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US - Fishmeal substitute passes taste test

Sashimi derived from yellowtail fed a diet containing a novel fishmeal replacement has passed a consumer taste test with flying colors. The trial was conducted by KnipBio along with its collaborator Kampachi Farms, and involved samples of yellowtail (Seriola rivoliana) that had been fed diets containing up to 7.5% of the microbe-derived KnipBio Meal (KBM). “With premium sashimi, there’s no hiding even small differences in taste or texture. These exciting results therefore make us confident that KBM can serve as a suitable replacement for fishmeal.\"

May 25, 2017


Sashimi derived from yellowtail fed a diet containing a novel fishmeal replacement has passed a consumer taste test with flying colours.

The trial was conducted by KnipBio, a Massachusetts-based biotechnology company, along with its collaborator Kampachi Farms, and involved samples of yellowtail (Seriola rivoliana) that had been fed diets containing up to 7.5% of the microbe-derived KnipBio Meal (KBM). The trial was conducted at the Food Innovation Center at Oregon State University.

Dr Larry Feinberg, CEO of KnipBio, explained: “As we move forward in our efforts to develop KBM into a premium substitute for fishmeal, it’s vitally important that fish raised on a diet containing KnipBio Meal have the same taste and texture profile as their counterparts fed fishmeal-based diets. To ensure this is indeed the case we devised the most rigorous test we could – a side-by-side comparison of Cabo Kampachi sashimi.”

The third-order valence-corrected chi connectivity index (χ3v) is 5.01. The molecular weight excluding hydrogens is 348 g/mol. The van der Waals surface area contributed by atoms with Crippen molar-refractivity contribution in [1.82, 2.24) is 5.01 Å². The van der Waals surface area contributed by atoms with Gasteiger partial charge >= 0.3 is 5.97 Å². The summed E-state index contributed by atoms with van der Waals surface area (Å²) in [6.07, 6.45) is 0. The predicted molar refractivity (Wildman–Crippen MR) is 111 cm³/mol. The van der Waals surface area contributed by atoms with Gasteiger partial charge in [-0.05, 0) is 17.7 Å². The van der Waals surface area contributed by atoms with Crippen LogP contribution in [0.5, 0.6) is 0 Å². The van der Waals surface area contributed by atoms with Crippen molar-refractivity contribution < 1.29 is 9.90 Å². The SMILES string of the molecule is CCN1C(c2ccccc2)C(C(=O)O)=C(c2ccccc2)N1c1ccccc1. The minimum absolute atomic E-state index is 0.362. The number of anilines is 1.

The scientists at Oregon State’s Food Innovation Center recruited more than 70 adults who regularly eat sashimi to be the subjects. A triangular test methodology was used, where each subject was given a plate containing two pieces of Cabo Kampachi sashimi from fish raised on KnipBio Meal, and a control sashimi piece that had been fed a standard diet. The testers were asked to identify which piece was different in terms of taste, colour, and texture. The results indicated that the group was statistically unable to discern any difference between the KBM-fed samples and the control fishmeal-fed sample.

Feinberg added: “With premium sashimi, there’s no hiding even small differences in taste or texture. These exciting results therefore make us confident that KBM can serve as a suitable replacement for fishmeal.\"

Source: The Fish Site // Original Article 

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